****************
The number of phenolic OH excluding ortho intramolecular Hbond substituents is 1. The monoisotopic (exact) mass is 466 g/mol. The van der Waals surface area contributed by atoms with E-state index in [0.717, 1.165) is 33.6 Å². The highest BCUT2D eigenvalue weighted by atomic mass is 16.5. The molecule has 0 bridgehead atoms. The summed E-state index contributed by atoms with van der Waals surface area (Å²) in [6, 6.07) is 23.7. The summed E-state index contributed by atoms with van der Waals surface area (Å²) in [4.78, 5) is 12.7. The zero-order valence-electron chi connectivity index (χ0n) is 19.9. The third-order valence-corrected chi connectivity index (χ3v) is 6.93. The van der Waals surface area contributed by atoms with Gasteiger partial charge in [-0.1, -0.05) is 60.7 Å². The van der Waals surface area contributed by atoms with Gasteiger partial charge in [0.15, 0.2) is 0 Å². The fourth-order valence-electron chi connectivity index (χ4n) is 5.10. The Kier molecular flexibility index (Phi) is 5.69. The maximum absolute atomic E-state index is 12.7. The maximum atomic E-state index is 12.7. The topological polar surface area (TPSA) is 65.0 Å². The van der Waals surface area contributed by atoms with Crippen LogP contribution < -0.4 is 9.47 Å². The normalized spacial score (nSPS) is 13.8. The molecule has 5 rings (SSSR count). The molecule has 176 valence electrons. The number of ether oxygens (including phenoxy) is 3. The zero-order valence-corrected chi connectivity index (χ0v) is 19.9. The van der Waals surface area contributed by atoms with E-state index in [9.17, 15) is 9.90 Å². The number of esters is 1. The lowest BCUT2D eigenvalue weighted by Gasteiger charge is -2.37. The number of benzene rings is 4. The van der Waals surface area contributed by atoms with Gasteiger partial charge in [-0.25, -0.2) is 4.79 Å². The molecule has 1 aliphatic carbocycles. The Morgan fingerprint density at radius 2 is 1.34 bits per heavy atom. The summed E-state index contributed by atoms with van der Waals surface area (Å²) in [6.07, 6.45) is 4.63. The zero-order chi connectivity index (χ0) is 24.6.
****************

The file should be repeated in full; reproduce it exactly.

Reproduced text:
The number of phenolic OH excluding ortho intramolecular Hbond substituents is 1. The monoisotopic (exact) mass is 466 g/mol. The van der Waals surface area contributed by atoms with E-state index in [0.717, 1.165) is 33.6 Å². The highest BCUT2D eigenvalue weighted by atomic mass is 16.5. The molecule has 0 bridgehead atoms. The summed E-state index contributed by atoms with van der Waals surface area (Å²) in [6, 6.07) is 23.7. The summed E-state index contributed by atoms with van der Waals surface area (Å²) in [4.78, 5) is 12.7. The zero-order valence-electron chi connectivity index (χ0n) is 19.9. The third-order valence-corrected chi connectivity index (χ3v) is 6.93. The van der Waals surface area contributed by atoms with Gasteiger partial charge in [-0.1, -0.05) is 60.7 Å². The van der Waals surface area contributed by atoms with Gasteiger partial charge in [0.15, 0.2) is 0 Å². The fourth-order valence-electron chi connectivity index (χ4n) is 5.10. The Kier molecular flexibility index (Phi) is 5.69. The maximum absolute atomic E-state index is 12.7. The maximum atomic E-state index is 12.7. The topological polar surface area (TPSA) is 65.0 Å². The van der Waals surface area contributed by atoms with Crippen LogP contribution < -0.4 is 9.47 Å². The normalized spacial score (nSPS) is 13.8. The molecule has 5 rings (SSSR count). The molecule has 176 valence electrons. The number of ether oxygens (including phenoxy) is 3. The zero-order valence-corrected chi connectivity index (χ0v) is 19.9. The van der Waals surface area contributed by atoms with E-state index in [9.17, 15) is 9.90 Å². The number of esters is 1. The lowest BCUT2D eigenvalue weighted by Gasteiger charge is -2.37. The number of benzene rings is 4. The van der Waals surface area contributed by atoms with Gasteiger partial charge in [-0.25, -0.2) is 4.79 Å². The molecule has 1 aliphatic carbocycles. The Morgan fingerprint density at radius 2 is 1.34 bits per heavy atom. The summed E-state index contributed by atoms with van der Waals surface area (Å²) in [6.07, 6.45) is 4.63. The zero-order chi connectivity index (χ0) is 24.6.